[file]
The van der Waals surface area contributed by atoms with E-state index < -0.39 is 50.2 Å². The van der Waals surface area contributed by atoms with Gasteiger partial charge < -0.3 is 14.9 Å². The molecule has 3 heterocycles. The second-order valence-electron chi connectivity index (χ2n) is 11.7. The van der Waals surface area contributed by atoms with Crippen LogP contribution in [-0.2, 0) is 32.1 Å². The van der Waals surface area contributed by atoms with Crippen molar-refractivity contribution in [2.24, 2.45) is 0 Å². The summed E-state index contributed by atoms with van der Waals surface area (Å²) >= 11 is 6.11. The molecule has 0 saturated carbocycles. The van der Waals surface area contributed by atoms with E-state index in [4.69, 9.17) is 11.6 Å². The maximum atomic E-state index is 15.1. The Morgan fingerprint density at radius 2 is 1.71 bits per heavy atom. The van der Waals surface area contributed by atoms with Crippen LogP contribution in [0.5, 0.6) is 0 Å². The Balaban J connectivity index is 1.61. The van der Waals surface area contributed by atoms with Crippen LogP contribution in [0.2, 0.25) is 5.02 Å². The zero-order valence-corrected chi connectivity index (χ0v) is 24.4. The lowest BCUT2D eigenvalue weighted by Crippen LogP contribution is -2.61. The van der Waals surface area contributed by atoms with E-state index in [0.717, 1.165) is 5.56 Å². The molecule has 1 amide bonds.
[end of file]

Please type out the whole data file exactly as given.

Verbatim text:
The van der Waals surface area contributed by atoms with E-state index < -0.39 is 50.2 Å². The van der Waals surface area contributed by atoms with Gasteiger partial charge < -0.3 is 14.9 Å². The molecule has 3 heterocycles. The second-order valence-electron chi connectivity index (χ2n) is 11.7. The van der Waals surface area contributed by atoms with Crippen LogP contribution in [-0.2, 0) is 32.1 Å². The van der Waals surface area contributed by atoms with Crippen molar-refractivity contribution in [2.24, 2.45) is 0 Å². The summed E-state index contributed by atoms with van der Waals surface area (Å²) >= 11 is 6.11. The molecule has 0 saturated carbocycles. The van der Waals surface area contributed by atoms with E-state index in [4.69, 9.17) is 11.6 Å². The maximum atomic E-state index is 15.1. The Morgan fingerprint density at radius 2 is 1.71 bits per heavy atom. The van der Waals surface area contributed by atoms with Crippen LogP contribution in [0.5, 0.6) is 0 Å². The Balaban J connectivity index is 1.61. The van der Waals surface area contributed by atoms with Crippen LogP contribution in [0.2, 0.25) is 5.02 Å². The zero-order valence-corrected chi connectivity index (χ0v) is 24.4. The lowest BCUT2D eigenvalue weighted by Crippen LogP contribution is -2.61. The van der Waals surface area contributed by atoms with E-state index in [0.717, 1.165) is 5.56 Å². The molecule has 1 amide bonds.